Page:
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MCQUEEN MARK II: Alongside the Victoria & Albert Museum exhibit, London’s Tate Britain is also paying homage to the late designer. Tuesday saw the opening of “Nick Waplington/Alexander McQueen: Working Process” at the gallery, which showcases more than 130 photographs by Waplington that chart McQueen’s process of creating his fall 2009 collection, “The Horn of Plenty.”

Waplington’s images chronicle what the gallery describes as McQueen’s “intense and theatrical working process,” following the collection from the designer’s first sketches to the Paris runway show. Waplington, whose subjects have in the past run from families living in the West Bank to the British post-punk movement, has contrasted the images from McQueen’s studio with images from landfill sites shot around east London, where both he and the designer lived, highlighting what the gallery called the “raw and unpolished side of the fashion world.” Before McQueen’s death in 2010, he and Waplington had together created a photo book of the images, called “Alexander McQueen: Working Process,” which was published by Damiani in 2013. The exhibition runs until May 17.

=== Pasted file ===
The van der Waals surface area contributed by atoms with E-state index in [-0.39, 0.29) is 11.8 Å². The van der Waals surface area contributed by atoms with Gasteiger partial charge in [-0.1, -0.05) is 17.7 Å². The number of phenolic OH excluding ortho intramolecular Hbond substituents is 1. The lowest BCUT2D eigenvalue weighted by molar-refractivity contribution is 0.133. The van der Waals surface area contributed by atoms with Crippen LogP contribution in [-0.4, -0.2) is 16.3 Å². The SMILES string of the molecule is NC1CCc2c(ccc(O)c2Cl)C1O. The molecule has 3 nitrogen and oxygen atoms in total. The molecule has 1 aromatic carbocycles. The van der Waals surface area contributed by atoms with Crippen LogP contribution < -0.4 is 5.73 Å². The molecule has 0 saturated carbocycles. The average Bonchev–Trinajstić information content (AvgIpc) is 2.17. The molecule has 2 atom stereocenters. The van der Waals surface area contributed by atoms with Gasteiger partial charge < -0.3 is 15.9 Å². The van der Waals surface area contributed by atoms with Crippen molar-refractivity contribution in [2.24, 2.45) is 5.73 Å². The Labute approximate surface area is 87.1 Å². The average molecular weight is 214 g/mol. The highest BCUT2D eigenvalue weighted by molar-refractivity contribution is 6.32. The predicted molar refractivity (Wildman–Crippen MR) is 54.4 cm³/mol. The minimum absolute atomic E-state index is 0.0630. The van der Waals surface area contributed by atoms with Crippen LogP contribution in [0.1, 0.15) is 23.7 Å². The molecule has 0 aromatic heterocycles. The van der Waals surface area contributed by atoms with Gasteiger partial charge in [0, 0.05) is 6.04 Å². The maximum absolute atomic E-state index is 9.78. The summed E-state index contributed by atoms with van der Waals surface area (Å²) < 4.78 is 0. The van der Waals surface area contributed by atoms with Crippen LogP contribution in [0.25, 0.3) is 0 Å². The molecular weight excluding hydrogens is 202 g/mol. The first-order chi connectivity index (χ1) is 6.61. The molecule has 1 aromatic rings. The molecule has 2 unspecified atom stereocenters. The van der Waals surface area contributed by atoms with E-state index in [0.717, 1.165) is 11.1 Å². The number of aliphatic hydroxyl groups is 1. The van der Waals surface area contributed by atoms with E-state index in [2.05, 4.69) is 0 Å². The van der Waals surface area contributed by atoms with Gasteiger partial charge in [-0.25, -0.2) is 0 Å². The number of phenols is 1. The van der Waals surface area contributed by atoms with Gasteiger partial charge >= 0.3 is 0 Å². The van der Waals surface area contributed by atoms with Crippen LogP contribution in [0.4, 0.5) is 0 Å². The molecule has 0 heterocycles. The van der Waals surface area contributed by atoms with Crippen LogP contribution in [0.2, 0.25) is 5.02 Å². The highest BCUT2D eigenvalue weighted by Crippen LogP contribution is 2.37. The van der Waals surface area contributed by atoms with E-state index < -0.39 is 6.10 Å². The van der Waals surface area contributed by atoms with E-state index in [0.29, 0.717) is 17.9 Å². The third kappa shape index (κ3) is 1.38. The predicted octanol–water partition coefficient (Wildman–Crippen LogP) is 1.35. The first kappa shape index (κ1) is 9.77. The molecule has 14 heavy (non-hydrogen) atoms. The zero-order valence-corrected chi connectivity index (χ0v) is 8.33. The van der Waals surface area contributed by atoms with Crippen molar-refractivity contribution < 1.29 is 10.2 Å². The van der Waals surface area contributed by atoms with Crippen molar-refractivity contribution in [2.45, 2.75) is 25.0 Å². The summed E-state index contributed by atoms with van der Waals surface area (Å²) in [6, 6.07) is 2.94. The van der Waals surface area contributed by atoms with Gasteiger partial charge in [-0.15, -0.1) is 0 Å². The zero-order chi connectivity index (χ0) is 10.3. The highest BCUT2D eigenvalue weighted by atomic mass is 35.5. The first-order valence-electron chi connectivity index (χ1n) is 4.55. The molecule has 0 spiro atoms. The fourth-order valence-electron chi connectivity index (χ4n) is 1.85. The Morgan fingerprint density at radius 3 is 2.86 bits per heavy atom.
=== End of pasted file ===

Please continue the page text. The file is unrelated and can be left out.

This story first appeared in the March 13, 2015 issue of WWD.  Subscribe Today.

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